A U.S. District Court judge in Texas has ordered Microsoft to stop selling the latest version of its Word software. And yes, that’s the same Word that’s part of Microsoft Office, a product that supposedly has 500 million users (although only half of them pay).
That news comes from The Seattle PI’s Microsoft Blog, which also notes that the decision was made in Texas’ Eastern District, which is known for being “a haven for patent litigation.” Judge Leonard Davis’ injunction (which I’ve embedded at the end of this post) doesn’t just forbid Microsoft from selling Word. In ruling against the software giant in a lawsuit filed by i4i, in which the Toronto-based company alleges Microsoft violated its patent on a method for opening XML files, Davis writes:
Microsoft Corporation is hereby permanently enjoined from performing the following actions with Microsoft Word 2003, Microsoft Word 2007, and Microsoft Word products not more than colorably different from Microsoft Word 2003 or Microsoft Word 2007 (collectively “Infringing and Future Word Products”) during the term of U.S. Patent No. 5,787,449:
1. selling, offering to sell, and/or importing in or into the United States any Infringing and Future Word Products that have the capability of opening a .XML, .DOCX, or .DOCM file (“an XML file”) containing custom XML;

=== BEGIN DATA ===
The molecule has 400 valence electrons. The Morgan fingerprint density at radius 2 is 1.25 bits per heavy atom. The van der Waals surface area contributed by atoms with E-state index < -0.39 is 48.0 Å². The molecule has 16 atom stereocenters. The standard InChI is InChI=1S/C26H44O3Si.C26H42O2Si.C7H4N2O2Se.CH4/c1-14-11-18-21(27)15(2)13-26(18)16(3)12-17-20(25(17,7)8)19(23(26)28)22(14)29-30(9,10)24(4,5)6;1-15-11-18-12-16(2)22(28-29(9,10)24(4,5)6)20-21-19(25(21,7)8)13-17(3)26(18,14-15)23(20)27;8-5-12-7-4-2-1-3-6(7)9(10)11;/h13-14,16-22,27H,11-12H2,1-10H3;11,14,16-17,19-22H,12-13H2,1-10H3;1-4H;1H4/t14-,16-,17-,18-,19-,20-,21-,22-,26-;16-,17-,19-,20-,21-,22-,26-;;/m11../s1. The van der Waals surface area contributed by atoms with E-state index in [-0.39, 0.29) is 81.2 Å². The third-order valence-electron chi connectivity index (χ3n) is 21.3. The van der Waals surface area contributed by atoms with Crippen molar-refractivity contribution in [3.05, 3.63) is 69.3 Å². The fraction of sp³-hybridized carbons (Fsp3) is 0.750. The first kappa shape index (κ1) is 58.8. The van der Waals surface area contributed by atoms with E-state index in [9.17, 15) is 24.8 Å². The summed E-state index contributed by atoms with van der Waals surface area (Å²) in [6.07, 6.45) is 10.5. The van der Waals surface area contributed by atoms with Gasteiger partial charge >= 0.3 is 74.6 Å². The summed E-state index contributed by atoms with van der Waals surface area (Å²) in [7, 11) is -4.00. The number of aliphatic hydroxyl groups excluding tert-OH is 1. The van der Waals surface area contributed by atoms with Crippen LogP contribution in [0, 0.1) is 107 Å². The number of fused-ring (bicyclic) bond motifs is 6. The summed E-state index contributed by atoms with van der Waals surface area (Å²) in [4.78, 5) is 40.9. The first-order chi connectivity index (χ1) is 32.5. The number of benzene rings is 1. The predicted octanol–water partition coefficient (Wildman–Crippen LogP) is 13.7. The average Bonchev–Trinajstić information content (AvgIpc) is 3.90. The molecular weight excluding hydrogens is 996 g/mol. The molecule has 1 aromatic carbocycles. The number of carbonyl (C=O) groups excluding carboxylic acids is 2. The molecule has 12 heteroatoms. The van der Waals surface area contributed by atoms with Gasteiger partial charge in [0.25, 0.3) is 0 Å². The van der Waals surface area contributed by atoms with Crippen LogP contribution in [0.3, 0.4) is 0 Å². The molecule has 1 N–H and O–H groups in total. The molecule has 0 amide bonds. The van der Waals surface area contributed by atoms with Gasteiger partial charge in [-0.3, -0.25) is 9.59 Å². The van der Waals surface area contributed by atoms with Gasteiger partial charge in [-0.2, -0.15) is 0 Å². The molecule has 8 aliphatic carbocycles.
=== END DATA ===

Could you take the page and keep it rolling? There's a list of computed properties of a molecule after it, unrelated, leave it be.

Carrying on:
2. using any Infringing and Future Word Products to open an XML file containing custom XML;
3. instructing or encouraging anyone to use any Infringing and Future Word Products to open an XML file containing custom XML;
4. providing support or assistance to anyone that describes how to use any infringing and Future Word Products to open an XML file containing custom XML; and
5. testing, demonstrating, or marketing the ability of the Infringing and Future Word Products to open an XML file containing custom XML.
Oh, and Davis also awarded i4i $240 million in damages. Naturally, Microsoft says it plans to appeal. Of course, it’s hard to imagine any scenario where this will actually affect your ability to buy Microsoft Word — indeed, i4i probably doesn’t want that to happen, since its products include XML tools for Word — but the decision could end up costing Microsoft a sizable amount of money, either in lawyer’s fees or in whatever it needs to pay i4i to bring the litigation to a close.